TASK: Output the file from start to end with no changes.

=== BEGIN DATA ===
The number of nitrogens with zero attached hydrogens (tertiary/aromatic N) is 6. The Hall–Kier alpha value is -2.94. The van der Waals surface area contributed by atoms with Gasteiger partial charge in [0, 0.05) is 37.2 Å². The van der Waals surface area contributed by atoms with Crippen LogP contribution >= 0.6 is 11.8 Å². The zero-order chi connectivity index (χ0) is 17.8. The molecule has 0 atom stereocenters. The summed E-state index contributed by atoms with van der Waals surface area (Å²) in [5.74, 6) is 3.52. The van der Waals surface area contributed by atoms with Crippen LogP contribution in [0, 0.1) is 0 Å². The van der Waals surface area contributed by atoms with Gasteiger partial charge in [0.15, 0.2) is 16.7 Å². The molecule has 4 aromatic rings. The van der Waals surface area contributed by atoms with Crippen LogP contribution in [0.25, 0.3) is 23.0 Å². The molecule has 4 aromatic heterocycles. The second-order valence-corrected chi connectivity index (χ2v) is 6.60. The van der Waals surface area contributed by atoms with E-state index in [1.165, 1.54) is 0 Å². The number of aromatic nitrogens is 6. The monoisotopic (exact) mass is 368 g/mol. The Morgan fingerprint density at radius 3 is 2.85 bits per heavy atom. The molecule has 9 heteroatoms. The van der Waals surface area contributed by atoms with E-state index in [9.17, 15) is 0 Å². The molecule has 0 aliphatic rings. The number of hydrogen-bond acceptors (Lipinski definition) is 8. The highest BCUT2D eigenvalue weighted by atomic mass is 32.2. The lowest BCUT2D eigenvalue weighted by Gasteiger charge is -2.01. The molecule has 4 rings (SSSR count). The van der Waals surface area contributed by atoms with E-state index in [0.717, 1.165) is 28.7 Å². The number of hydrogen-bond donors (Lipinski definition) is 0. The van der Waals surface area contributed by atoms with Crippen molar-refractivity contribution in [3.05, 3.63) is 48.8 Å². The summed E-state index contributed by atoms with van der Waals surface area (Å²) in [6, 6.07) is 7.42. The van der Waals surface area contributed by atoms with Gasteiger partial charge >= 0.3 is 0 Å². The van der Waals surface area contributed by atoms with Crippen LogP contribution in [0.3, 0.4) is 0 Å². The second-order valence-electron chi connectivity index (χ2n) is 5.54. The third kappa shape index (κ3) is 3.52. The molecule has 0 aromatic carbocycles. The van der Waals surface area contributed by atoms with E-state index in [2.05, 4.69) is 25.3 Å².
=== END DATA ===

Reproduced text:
The number of nitrogens with zero attached hydrogens (tertiary/aromatic N) is 6. The Hall–Kier alpha value is -2.94. The van der Waals surface area contributed by atoms with Gasteiger partial charge in [0, 0.05) is 37.2 Å². The van der Waals surface area contributed by atoms with Crippen LogP contribution >= 0.6 is 11.8 Å². The zero-order chi connectivity index (χ0) is 17.8. The molecule has 0 atom stereocenters. The summed E-state index contributed by atoms with van der Waals surface area (Å²) in [5.74, 6) is 3.52. The van der Waals surface area contributed by atoms with Crippen LogP contribution in [0, 0.1) is 0 Å². The van der Waals surface area contributed by atoms with Gasteiger partial charge in [0.15, 0.2) is 16.7 Å². The molecule has 4 aromatic rings. The van der Waals surface area contributed by atoms with Crippen LogP contribution in [0.25, 0.3) is 23.0 Å². The molecule has 4 aromatic heterocycles. The second-order valence-corrected chi connectivity index (χ2v) is 6.60. The van der Waals surface area contributed by atoms with E-state index in [1.165, 1.54) is 0 Å². The number of aromatic nitrogens is 6. The monoisotopic (exact) mass is 368 g/mol. The Morgan fingerprint density at radius 3 is 2.85 bits per heavy atom. The molecule has 9 heteroatoms. The van der Waals surface area contributed by atoms with E-state index in [9.17, 15) is 0 Å². The molecule has 0 aliphatic rings. The number of hydrogen-bond acceptors (Lipinski definition) is 8. The highest BCUT2D eigenvalue weighted by atomic mass is 32.2. The lowest BCUT2D eigenvalue weighted by Gasteiger charge is -2.01. The molecule has 4 rings (SSSR count). The van der Waals surface area contributed by atoms with E-state index in [0.717, 1.165) is 28.7 Å². The number of hydrogen-bond donors (Lipinski definition) is 0. The van der Waals surface area contributed by atoms with Crippen molar-refractivity contribution in [3.05, 3.63) is 48.8 Å². The summed E-state index contributed by atoms with van der Waals surface area (Å²) in [6, 6.07) is 7.42. The van der Waals surface area contributed by atoms with Gasteiger partial charge >= 0.3 is 0 Å². The van der Waals surface area contributed by atoms with Crippen LogP contribution in [0.3, 0.4) is 0 Å². The second-order valence-electron chi connectivity index (χ2n) is 5.54. The third kappa shape index (κ3) is 3.52. The molecule has 0 aromatic carbocycles. The van der Waals surface area contributed by atoms with E-state index in [2.05, 4.69) is 25.3 Å².